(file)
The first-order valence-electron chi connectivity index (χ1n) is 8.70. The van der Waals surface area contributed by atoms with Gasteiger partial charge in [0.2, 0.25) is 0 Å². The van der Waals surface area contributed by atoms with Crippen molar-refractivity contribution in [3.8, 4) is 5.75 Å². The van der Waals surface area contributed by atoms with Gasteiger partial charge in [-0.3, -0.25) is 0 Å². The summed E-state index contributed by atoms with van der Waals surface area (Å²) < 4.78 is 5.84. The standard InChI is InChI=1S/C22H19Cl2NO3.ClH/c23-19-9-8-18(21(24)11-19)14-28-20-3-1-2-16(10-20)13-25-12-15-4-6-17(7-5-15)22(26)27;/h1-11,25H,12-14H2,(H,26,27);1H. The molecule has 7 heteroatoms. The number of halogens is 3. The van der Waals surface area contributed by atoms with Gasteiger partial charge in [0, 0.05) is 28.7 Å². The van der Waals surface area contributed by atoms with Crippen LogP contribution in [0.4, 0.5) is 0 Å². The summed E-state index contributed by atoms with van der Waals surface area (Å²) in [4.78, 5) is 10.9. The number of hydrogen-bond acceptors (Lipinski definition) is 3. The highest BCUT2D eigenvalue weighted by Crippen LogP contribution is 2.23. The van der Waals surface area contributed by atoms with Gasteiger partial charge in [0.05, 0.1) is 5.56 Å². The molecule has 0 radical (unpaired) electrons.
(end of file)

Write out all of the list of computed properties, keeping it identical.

The first-order valence-electron chi connectivity index (χ1n) is 8.70. The van der Waals surface area contributed by atoms with Gasteiger partial charge in [0.2, 0.25) is 0 Å². The van der Waals surface area contributed by atoms with Crippen molar-refractivity contribution in [3.8, 4) is 5.75 Å². The van der Waals surface area contributed by atoms with Gasteiger partial charge in [-0.3, -0.25) is 0 Å². The summed E-state index contributed by atoms with van der Waals surface area (Å²) < 4.78 is 5.84. The standard InChI is InChI=1S/C22H19Cl2NO3.ClH/c23-19-9-8-18(21(24)11-19)14-28-20-3-1-2-16(10-20)13-25-12-15-4-6-17(7-5-15)22(26)27;/h1-11,25H,12-14H2,(H,26,27);1H. The molecule has 7 heteroatoms. The number of halogens is 3. The van der Waals surface area contributed by atoms with Gasteiger partial charge in [0, 0.05) is 28.7 Å². The van der Waals surface area contributed by atoms with Crippen LogP contribution in [0.4, 0.5) is 0 Å². The summed E-state index contributed by atoms with van der Waals surface area (Å²) in [4.78, 5) is 10.9. The number of hydrogen-bond acceptors (Lipinski definition) is 3. The highest BCUT2D eigenvalue weighted by Crippen LogP contribution is 2.23. The van der Waals surface area contributed by atoms with Gasteiger partial charge in [0.05, 0.1) is 5.56 Å². The molecule has 0 radical (unpaired) electrons.